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“Little Fluffy Clouds”:
A Situationist History

I worked an OL job years ago. It was dead slow, actually. I zeroed in on the other inverts immediately, and sat in a cubiclette next to one for the better part of two years without the slightest acknowledgement of our Other Lives. The main entertainment, however, came from Donell McDonell (his actual name), the receptionist. Very slender, fit, and handsome, also smart. Very slender and fit. Shockingly fit, in fact, with long lean muscles in tight hairless skin. Fully one-third of his body weight was accounted for by his astounding uncut-and-pierced penis.

As much as I resent him for blowing marijuana smoke in my face at his parties and generally pretending I wasn't even there after being specifically invited, and for his pretentious, belittling latter-day bf unit Ted, I admit that Donell was influential on my life. He rode a Rocky Mountain Cirrus with a solid Tioga rear wheel, and did so year-round. I was in my mid-20s and couldn't even ride a bike, so typical-fag was I. Further, Donell would ride his steed down the steps of the Y, a feat he dismissed as "easy."

Well, whaddya know: In '94 I bought a bike. I ride it year-round (and am something of an expert on winter cycling, coining the word "icebike," running the Icebike mailing list, and writing articles on required skills and equipment). I still can't do a trackstand, but my interest in bicycle trials dates back to Donell's sailing down the Y steps; I would later start the first and only trials club in Canada.

The inverts at work did a lot of chatting on the antiquated DEC All-in-1 snatchmail system. The chat system was about as good as what we have today, and that's saying something for a minicomputer product at the turn of the '90s.

– You see that video “Little Fluffy Clouds” by the Orb?

– Is that the one where it's "what were the stars like when you were a child"?

That exchange came about because of lying on the couch watching MuchMusic and being mildly interested in the pacific images of clouds moving against a sky-blue sky. I remember being at first dismissive of the sampled interview dialogue:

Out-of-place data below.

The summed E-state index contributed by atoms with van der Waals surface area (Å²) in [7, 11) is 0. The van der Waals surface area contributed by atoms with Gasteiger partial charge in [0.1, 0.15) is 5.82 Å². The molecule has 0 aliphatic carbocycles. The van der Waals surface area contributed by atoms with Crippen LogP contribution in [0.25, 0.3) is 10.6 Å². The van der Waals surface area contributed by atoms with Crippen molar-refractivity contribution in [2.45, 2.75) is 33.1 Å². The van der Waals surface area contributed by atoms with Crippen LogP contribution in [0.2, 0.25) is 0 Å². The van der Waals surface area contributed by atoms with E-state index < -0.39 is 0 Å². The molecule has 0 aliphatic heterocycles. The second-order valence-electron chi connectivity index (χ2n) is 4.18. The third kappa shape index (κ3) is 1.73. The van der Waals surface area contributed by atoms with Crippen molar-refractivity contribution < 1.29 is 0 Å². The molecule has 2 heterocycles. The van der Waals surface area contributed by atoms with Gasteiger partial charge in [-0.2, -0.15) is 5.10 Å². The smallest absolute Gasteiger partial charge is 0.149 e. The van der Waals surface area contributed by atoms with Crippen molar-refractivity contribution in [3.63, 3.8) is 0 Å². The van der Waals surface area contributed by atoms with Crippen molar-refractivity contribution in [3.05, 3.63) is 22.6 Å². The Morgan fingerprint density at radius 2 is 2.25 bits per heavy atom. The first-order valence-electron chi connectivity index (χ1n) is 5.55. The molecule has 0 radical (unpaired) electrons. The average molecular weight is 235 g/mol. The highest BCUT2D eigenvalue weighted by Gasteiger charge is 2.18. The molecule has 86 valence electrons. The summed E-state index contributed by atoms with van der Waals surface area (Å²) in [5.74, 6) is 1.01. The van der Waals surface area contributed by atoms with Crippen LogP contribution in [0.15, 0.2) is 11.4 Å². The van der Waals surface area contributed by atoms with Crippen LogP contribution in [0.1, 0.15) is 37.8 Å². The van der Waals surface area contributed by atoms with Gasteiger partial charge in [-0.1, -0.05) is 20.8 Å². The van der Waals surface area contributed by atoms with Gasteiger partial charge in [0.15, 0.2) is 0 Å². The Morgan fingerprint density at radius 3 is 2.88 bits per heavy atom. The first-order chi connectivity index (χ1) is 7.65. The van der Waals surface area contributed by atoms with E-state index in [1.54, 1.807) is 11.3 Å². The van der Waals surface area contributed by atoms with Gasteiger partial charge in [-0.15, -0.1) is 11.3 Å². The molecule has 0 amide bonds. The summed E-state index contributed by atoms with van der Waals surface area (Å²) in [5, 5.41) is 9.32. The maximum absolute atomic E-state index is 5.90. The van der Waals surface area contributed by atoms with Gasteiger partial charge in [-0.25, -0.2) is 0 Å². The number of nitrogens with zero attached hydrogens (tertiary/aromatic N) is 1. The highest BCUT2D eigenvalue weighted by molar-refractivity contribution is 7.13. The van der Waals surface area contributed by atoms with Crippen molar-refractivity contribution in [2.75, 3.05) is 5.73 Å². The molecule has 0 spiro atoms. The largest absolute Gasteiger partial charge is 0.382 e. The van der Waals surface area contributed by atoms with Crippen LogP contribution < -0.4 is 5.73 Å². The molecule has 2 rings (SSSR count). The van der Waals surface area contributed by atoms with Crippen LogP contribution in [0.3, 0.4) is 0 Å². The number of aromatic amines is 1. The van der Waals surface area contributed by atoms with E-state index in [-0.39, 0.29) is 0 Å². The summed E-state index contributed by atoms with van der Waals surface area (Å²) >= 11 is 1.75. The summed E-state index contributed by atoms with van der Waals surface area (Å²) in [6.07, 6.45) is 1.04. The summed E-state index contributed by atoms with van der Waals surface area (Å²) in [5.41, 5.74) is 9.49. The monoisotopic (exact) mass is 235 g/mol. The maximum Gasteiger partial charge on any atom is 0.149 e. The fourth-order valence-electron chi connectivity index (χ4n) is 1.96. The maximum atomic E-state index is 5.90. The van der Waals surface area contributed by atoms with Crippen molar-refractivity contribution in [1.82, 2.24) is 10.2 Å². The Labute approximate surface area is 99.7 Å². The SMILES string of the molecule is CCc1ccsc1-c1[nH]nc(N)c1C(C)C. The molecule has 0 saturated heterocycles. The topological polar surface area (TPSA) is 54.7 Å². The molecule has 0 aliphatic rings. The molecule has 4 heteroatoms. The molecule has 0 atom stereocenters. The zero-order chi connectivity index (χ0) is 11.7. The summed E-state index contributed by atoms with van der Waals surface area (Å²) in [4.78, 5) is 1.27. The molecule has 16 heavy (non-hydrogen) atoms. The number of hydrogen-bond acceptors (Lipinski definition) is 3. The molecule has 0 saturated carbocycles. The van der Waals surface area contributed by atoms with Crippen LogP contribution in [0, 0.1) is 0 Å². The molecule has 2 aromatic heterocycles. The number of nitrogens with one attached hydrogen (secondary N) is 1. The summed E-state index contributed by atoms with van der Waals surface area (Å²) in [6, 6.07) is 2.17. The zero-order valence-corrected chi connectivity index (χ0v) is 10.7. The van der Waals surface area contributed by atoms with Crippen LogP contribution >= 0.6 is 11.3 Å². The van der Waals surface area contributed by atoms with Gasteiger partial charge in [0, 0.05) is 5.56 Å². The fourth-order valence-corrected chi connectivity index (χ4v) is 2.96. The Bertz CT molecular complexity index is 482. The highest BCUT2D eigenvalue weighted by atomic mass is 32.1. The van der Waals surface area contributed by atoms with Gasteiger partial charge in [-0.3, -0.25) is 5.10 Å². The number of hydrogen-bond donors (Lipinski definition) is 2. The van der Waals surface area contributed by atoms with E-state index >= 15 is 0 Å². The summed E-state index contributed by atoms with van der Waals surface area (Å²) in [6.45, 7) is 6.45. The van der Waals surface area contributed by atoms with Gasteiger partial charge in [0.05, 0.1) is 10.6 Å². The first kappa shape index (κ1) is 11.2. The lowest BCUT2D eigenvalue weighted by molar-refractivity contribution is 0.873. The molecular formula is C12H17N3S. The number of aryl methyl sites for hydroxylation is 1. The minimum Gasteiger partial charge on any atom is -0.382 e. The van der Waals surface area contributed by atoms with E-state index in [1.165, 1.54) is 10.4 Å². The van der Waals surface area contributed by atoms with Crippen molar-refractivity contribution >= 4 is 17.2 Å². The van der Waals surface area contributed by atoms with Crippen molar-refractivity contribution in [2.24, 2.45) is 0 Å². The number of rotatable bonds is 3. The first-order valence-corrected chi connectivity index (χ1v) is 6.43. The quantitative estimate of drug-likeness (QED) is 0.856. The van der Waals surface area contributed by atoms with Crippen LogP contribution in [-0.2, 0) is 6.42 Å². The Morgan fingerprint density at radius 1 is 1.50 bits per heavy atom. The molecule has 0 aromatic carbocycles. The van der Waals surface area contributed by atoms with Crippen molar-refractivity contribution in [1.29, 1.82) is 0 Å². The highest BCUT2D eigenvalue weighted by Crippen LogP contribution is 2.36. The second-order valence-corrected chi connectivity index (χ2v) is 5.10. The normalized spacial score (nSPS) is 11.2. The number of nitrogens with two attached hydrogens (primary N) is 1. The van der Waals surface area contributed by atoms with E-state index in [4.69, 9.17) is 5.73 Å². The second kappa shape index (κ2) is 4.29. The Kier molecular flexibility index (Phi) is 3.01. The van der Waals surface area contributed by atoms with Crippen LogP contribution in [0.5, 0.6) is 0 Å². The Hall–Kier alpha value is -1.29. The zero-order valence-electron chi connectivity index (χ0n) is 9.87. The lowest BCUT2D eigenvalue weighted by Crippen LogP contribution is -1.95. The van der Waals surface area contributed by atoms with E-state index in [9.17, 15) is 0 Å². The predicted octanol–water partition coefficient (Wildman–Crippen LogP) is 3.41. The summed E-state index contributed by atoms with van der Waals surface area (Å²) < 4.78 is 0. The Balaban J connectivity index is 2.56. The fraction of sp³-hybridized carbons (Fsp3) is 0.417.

– What were the stars like when you were young?

– They went on forever. They... When I... We lived in Arizona, and the skies always had these little fluffy clouds in them. And they were long, clear, and there were lots of stars at night. And when it would rain, they would all turn – they were beautiful, the most beautiful skies, as a matter of fact. Um, the sunsets were purple and red and yellow and on fire, and the clouds would catch the colors everywhere. That's, uh, neat cause I used to look at them all the time when I was little. You don't see that. You might still see it in the desert.

(Funnest source: automatic linking project in Germany.)

Now, I had led an electronic-music childhood. At a young age, I stood in a Radio Shack and played the record that happened to be sitting on a turntable, Kraftwerk's Radio-Activity, for over an hour, wearing the planet-sized foam earphones that represented the state of the art in the '70s. (No one in the store batted an eye.) I was wild for Autobahn. I see romanticism in synthesized music dismissed as cold and mechanistic by kids who grew up on rock – well before songs like "Porcelain" by Moby made it manifest even to doubters. (Yello and the Pet Shop Boys drip with sentiment and romance.)